Lasagna is one of the many Italian dishes that have become famous around the world. Easy to pre-prepare for dinner parties and events, filling, delicious and if you are lucky to have any remaining, great to have as left-overs the next day!
photo by Jon Sullivan (PDphoto.org)
The Artviva cooking class makes a delicious traditional lasagna (with meat sauce or, ‘ragù’). When you don’t however have a chef at hand and a professional kitchen to work with, it takes a long time to make the hand-made pasta, the meat ragù and the béchamel sauce required to make the dish.
One trick is to make the ragù one day, which can be frozen in batches to be thawed out (most Italian houses don’t have microwave ovens though!) so that you only have to make the pasta and béchamel sauce when you do make the dish.
If you don’t have the time or patience to make the pasta, you can buy pre-made pasta sheets from the supermarket or if you are lucky enough to have a pasta store nearby, like the one just a few minutes away from the Artviva office, you can buy freshly-made pasta already done.
There are many variations to the meat sauce used in the traditional version of the lasagna, but one way to make it is to start with soaking 30g of dried porcini mushrooms in water (if you don’t have them, then you can make the sauce without). After around 20-30 minutes, remove the porcini from the water and chop finely. Put 1 large, finely chopped onion, 1-2 sticks of celery finely chopped and 1 large carrot finally chopped, all into a pot together with the porcini. With some oil, lightly fry until softened and the onion is clear. Next, you will need 250 g each of beef and pork mince, as well as 60 g of meat from Italian pork sausages, to be stirred through the vegetable mix. A dash of salt and pepper can also be added in now, along with a glass of red wine. Once the wine has evaporated, throw in 500 g of tomato pulp. Stir and let simmer for 2-3 hours. Ragù will stay good in the fridge for around three days, or can be frozen in batches.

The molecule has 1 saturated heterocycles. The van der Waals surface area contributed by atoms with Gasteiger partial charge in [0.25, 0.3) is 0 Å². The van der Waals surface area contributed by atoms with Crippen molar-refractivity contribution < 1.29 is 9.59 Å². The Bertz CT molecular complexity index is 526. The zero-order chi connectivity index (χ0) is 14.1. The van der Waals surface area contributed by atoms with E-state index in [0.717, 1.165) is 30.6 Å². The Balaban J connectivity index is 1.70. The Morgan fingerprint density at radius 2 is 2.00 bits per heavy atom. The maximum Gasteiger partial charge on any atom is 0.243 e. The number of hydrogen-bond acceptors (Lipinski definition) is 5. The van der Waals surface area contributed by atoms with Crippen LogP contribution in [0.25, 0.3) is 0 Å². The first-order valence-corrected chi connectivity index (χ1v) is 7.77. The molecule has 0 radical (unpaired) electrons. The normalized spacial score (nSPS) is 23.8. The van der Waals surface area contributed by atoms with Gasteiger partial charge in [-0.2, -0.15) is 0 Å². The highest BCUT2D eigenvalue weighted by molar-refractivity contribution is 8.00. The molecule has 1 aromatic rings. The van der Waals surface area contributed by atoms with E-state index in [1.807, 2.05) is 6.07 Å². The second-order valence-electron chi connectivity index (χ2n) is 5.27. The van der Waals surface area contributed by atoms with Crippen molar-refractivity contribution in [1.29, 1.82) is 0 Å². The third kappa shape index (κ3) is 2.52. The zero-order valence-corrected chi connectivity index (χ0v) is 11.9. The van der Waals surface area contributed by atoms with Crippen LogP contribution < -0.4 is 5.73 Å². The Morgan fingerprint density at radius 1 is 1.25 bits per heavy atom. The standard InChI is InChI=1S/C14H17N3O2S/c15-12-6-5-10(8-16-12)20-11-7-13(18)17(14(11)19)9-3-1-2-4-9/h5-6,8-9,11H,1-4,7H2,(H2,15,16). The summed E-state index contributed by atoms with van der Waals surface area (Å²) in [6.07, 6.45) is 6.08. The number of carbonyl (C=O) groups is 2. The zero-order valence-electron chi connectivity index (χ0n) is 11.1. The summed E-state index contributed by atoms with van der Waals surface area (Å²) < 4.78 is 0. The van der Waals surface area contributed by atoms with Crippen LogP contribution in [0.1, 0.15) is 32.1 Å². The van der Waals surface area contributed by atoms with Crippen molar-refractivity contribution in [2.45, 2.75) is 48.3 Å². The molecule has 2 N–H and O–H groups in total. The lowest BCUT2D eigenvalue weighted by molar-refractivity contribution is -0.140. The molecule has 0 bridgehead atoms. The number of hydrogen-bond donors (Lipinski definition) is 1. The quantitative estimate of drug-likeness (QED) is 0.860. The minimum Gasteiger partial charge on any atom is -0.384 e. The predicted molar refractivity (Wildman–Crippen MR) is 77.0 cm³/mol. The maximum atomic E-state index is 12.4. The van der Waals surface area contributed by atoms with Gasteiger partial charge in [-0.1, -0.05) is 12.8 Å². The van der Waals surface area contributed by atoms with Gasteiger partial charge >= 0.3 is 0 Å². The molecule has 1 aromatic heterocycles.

For béchamel sauce, bring 500 ml of milk to the boil then turn off the heat. In a separate, heavy-bottomed pan, melt 4 tablespoons of butter. Then add in slowly ½ cup of plain flour, stirring constantly so that you get a paste. Ladle in the hot milk a little at a time, keeping stirring the whole time. Once you have a smooth mixture, remove from the heat. Add in salt, pepper and some freshly grated nutmeg.
To save some time, you can mix most of the béchamel into the ragù and then layer it between the pasta sheets, with some grated parmesan cheese in between each layer. Save a little of the béchamel for the top layer. Cook in the oven for around 20 minutes. If you’d like to add a bit of grated cheese on the top, don’t do so until the last 5 minutes or so of cooking or the cheese will burn in the oven.
An alternative version is to make the lasagna with traditional basil Pesto. Instead of layering the pasta and béchamel with ragù, use pesto. We won’t bombard you with too many recipes today though ? you’ll have to come back in the next few days for the pesto recipes!